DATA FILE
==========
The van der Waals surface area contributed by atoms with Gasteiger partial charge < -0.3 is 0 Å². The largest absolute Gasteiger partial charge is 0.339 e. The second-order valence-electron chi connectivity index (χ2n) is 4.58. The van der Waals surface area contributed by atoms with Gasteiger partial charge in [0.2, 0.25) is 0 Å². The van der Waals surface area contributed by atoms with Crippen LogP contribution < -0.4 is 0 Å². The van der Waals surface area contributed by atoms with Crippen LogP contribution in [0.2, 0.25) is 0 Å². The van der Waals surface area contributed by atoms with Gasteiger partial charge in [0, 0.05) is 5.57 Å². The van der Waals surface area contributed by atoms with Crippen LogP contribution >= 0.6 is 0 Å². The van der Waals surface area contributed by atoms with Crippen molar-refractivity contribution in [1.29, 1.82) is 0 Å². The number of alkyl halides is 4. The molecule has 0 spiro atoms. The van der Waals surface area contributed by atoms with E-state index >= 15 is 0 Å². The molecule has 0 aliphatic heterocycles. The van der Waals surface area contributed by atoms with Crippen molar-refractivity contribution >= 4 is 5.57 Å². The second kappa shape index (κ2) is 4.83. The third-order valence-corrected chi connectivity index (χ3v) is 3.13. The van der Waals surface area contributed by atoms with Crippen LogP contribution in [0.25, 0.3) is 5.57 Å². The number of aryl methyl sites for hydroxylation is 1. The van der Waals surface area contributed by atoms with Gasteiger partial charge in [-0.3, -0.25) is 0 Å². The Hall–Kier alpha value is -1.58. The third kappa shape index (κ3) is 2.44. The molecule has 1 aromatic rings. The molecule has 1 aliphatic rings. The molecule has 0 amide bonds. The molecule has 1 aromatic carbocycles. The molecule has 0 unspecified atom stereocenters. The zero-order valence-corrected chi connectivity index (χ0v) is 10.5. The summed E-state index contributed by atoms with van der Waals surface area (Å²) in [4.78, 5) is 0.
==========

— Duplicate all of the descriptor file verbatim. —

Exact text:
The van der Waals surface area contributed by atoms with Gasteiger partial charge < -0.3 is 0 Å². The largest absolute Gasteiger partial charge is 0.339 e. The second-order valence-electron chi connectivity index (χ2n) is 4.58. The van der Waals surface area contributed by atoms with Gasteiger partial charge in [0.2, 0.25) is 0 Å². The van der Waals surface area contributed by atoms with Crippen LogP contribution < -0.4 is 0 Å². The van der Waals surface area contributed by atoms with Crippen LogP contribution in [0.2, 0.25) is 0 Å². The van der Waals surface area contributed by atoms with Gasteiger partial charge in [0, 0.05) is 5.57 Å². The van der Waals surface area contributed by atoms with Crippen LogP contribution >= 0.6 is 0 Å². The van der Waals surface area contributed by atoms with Crippen molar-refractivity contribution in [1.29, 1.82) is 0 Å². The number of alkyl halides is 4. The molecule has 0 spiro atoms. The van der Waals surface area contributed by atoms with E-state index >= 15 is 0 Å². The molecule has 0 aliphatic heterocycles. The van der Waals surface area contributed by atoms with Crippen molar-refractivity contribution >= 4 is 5.57 Å². The second kappa shape index (κ2) is 4.83. The third-order valence-corrected chi connectivity index (χ3v) is 3.13. The van der Waals surface area contributed by atoms with Crippen LogP contribution in [0.25, 0.3) is 5.57 Å². The number of aryl methyl sites for hydroxylation is 1. The van der Waals surface area contributed by atoms with Gasteiger partial charge in [-0.3, -0.25) is 0 Å². The Hall–Kier alpha value is -1.58. The third kappa shape index (κ3) is 2.44. The molecule has 1 aromatic rings. The molecule has 1 aliphatic rings. The molecule has 0 amide bonds. The molecule has 1 aromatic carbocycles. The molecule has 0 unspecified atom stereocenters. The zero-order valence-corrected chi connectivity index (χ0v) is 10.5. The summed E-state index contributed by atoms with van der Waals surface area (Å²) in [4.78, 5) is 0.